by Sinead O’Hanlon
LONDON (Reuters) – When the first film in the much hyped Lord of the Rings trilogy has its world premiere in London on Monday, it will be the culmination of one of the most ambitious film projects ever undertaken.
Director Peter Jackson and his 2,400 strong cast and crew spent almost two years in New Zealand adapting J.R.R Tolkien’s epic books into three films, all shot at once and out of sequence — an unprecedented process which the actors say made it impossible to have any idea of the final vision.
“When I finally saw the film, I was floored because it was more than I even expected it would be, and I already had very high expectations,” American actress Liv Tyler, who plays the elf princess Arwen, told journalists during a promotional tour in London on Sunday.
On the eve of the premiere of the first film Lord of the Rings: The Fellowship of the Ring, the film’s stars were unanimous in their praise of Jackson, saying only his vision and drive kept them going through a punishing filming schedule.
Orlando Bloom, who plays woodland elf Legolas, said the project was a labor of love for everyone involved but there were times when the cast struggled to stay motivated.
At these times, Jackson would cobble together a few scenes and screen it to the cast and crew so everyone could see what he was trying to achieve.
“Through seeing these moments, it refocused you and everyone would attack it with a new vigor and a new energy because you could see what he was trying to do,” Bloom said.
Published in the 1950s, The Lord of the Rings is an epic struggle between good and evil played out by a cast of hobbits, elves, wizards, dwarfs, humans and orcs.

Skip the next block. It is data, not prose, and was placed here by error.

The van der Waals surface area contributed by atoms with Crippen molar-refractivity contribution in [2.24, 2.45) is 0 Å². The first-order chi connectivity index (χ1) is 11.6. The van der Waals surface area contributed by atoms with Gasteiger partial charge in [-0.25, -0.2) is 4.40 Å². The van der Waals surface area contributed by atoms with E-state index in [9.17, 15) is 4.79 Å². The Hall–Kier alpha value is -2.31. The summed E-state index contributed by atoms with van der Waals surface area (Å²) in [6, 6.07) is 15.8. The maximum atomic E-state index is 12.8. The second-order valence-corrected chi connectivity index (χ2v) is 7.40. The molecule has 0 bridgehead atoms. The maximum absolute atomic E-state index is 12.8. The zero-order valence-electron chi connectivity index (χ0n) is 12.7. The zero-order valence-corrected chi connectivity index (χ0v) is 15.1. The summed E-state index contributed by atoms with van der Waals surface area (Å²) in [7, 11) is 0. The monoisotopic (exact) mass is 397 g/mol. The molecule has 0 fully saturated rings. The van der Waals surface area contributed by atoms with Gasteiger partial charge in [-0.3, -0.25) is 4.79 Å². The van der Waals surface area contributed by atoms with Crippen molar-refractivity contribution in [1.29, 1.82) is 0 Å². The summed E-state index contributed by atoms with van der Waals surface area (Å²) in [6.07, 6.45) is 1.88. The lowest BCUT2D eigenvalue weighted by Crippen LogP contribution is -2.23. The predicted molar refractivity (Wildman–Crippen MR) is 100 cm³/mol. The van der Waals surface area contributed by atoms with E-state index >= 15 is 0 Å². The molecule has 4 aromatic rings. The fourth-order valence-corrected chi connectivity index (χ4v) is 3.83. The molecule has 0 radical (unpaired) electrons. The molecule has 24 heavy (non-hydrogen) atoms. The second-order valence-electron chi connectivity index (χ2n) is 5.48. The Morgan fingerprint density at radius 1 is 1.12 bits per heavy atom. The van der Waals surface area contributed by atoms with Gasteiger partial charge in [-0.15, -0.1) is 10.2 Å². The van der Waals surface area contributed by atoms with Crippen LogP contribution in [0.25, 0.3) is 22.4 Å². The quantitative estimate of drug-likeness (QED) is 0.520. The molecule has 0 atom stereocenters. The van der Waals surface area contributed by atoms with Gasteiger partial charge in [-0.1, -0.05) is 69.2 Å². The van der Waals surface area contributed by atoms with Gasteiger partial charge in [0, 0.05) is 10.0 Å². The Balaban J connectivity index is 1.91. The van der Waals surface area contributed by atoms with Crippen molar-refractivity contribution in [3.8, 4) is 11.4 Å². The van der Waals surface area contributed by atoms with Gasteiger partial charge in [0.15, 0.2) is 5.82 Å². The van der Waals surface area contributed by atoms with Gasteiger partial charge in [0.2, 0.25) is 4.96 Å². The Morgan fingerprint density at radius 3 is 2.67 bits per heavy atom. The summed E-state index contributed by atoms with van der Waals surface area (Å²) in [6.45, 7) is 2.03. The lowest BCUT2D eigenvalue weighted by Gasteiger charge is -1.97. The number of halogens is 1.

FILMMAKERS WARY OF TACKLING TOLKIEN
Until now, filmmakers have shied away from tackling Tolkien’s tales — apart from an animated version in 1978.
Everyone involved in the $270 million project was aware that it was being heavily scrutinized, not only by the film industry waiting to see whether they could pull off such an ambitious undertaking, but by Tolkien’s legions of fans.
The actors said that although the books were always on set, and constantly referred to, it was impossible to be completely faithful to the text and still translate the magic and mystery of the story onto the screen.
“Jackson made it clear from the beginning that he was just making a version, his version of the book,” said British actor Sean Bean, who plays the human Boromir.
“He made it a very calm, very family-oriented environment so we didn’t get that feeling of being under pressure to make a big film.”
Viggo Mortensen, who plays Prince Aragorn, said patience was the main requirement for the cast and crew.
“There were a lot of hard times, people were ill or injured, but the fact that people really cared about (the project) made it bearable,” Mortensen said.
Bloom agreed, saying all the actors felt they were involved in something special.
“Everyone gave Peter time and respect and had belief in him. If you weren’t prepared to buy into his vision, then you wouldn’t have been able to get through the process.”
Lord of the Rings: The Fellowship of the Ring will open in cinemas around the world on December 19. Two further installments, The Two Towers and The Return of the King will follow at the end of 2002 and 2003.
Uh, “Prince” Aragorn?